Latest News

Trevor Campbell joins UBC Statistics faculty as assistant professor -- April 17, 2018

NIPS 2017
ACL Alum to fly F-35 -- March 1, 2018

NIPS 2017AAMAS 2018
ACL at NIPS 2017 and AAMAS 2018! -- January 24, 2018

Four papers accepted to ICRA 2018 -- January 14, 2018

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Jackal, the Socially-Aware Robot, Featured on Discovery Channel, Reuters -- January 8, 2018

Prof. Jonathan How elevated to IEEE Fellow -- December 7, 2017

ACL moves into renovated Building 31 -- September 21, 2017

Steven Chen wins Best Student Paper at IROS 2017 -- August 29, 2017

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Socially-aware navigation featured on MIT Homepage, IEEE Spectrum -- August 29, 2017

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ACL finalist for ICRA Best Multi-Robot Systems Paper Award 2017! -- June 6, 2017

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Ford-ACL Mobility Project Featured on CBS Boston! -- August 18, 2016

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Ford-ACL Mobility Project Partnership! -- July 28, 2016

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Plenary talk by Prof. Jonathan How at CCDC 2016! -- May 28, 2016

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ACL at ICRA 2016! -- May 16, 2016

About ACL

professor Jonathan How
The Aerospace Controls Laboratory (ACL) researches topics related to autonomous systems and control design for aircraft, spacecraft, and ground vehicles. Theoretical research is pursued in areas such as: decision making under uncertainty; path planning, activity and task assignment; estimation and navigation; sensor network design; robust control, adaptive control, and model predictive control. A key part of ACL is RAVEN (Real-time indoor Autonomous Vehicle test ENvironment), a unique experimental facility that uses a Vicon motion capture sensing to enable rapid prototyping of aerobatic flight controllers for helicopters and aircraft; robust coordination algorithms for multiple helicopters; and vision-based sensing algorithms for indoor flight.


professor Jonathan How
Dr. Jonathan P. How is the Richard C. Maclaurin Professor of Aeronautics and Astronautics at the Massachusetts Institute of Technology. He received a B.A.Sc. from the University of Toronto in 1987 and his S.M. and Ph.D. in Aeronautics and Astronautics from MIT in 1990 and 1993, respectively. He then studied for two years at MIT as a postdoctoral associate for the Middeck Active Control Experiment (MACE) that flew onboard the Space Shuttle Endeavour in March 1995. Prior to joining MIT in 2000, he was an Assistant Professor in the Department of Aeronautics and Astronautics at Stanford University. He has graduated a total of 44 Ph.D. students while at MIT and Stanford University on topics related to GPS navigation, multi-vehicle control, and robust/hybrid control.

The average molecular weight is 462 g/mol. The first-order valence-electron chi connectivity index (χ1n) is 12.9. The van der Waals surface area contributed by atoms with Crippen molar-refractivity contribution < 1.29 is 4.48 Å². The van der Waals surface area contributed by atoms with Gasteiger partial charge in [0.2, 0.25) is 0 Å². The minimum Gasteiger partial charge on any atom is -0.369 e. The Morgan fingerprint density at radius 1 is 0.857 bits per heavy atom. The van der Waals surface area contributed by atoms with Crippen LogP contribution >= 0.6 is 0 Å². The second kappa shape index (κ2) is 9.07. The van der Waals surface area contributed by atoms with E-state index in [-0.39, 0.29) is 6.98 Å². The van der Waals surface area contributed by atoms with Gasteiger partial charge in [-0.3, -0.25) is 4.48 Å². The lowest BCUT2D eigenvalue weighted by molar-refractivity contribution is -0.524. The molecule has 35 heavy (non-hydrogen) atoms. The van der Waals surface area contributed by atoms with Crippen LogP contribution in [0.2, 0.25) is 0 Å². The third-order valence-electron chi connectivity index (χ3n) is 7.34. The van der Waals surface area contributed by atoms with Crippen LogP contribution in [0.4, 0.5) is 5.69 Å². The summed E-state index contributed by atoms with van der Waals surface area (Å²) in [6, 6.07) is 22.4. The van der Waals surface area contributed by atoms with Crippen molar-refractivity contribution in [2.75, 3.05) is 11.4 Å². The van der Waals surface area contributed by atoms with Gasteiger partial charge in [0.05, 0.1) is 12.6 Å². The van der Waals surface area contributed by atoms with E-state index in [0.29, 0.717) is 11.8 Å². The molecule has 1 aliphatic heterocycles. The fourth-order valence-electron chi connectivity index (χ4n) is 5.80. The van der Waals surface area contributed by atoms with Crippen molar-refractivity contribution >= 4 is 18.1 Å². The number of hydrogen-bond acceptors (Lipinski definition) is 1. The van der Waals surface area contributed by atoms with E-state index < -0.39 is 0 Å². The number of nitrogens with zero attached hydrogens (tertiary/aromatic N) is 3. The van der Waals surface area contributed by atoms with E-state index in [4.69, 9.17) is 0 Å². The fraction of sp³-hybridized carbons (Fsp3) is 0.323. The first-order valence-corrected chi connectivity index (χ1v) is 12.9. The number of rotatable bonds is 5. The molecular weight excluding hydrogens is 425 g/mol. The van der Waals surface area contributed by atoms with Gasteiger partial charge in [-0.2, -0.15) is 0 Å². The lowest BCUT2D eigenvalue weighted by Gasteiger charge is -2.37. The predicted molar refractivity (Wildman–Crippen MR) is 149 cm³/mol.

Professor How was the planning and control lead for the MIT DARPA Urban Challenge team that placed fourth in the 2007 race at Victorville, CA. Other research interests include: (1) Design and implementation of distributed robust planning algorithms to coordinate multiple autonomous vehicles in dynamic uncertain environments; (2) Sensor fusion and navigation; (3) Aerial robotics and agile flight; and (4) Planning and learning for real-time autonomous mechanical and aerospace applications.

Professor How currently serves as the head of the Information sector within the Department of Aeronautics and Astronautics, is the Director of the Ford-MIT Alliance, and a member of the USAF Scientific Advisory Board (SAB). He is the Editor-in-Chief of the IEEE Control Systems Magazine and an Associate Editor for the AIAA Journal of Aerospace Information Systems.

Professor How was the recipient of the 2002 Institute of Navigation Burka Award, a Boeing Special Invention award in 2008, the IFAC Automatica award for best applications paper in 2011, the AeroLion Technologies Outstanding Paper Award for the Journal Unmanned Systems in 2015, won the IEEE Control Systems Society Video Clip Contest in 2015, and received the AIAA Best Paper in Conference Awards in 2011, 2012, and 2013. He is a Fellow of AIAA and a IEEE Fellow .

Links: Homepage, Google Scholar page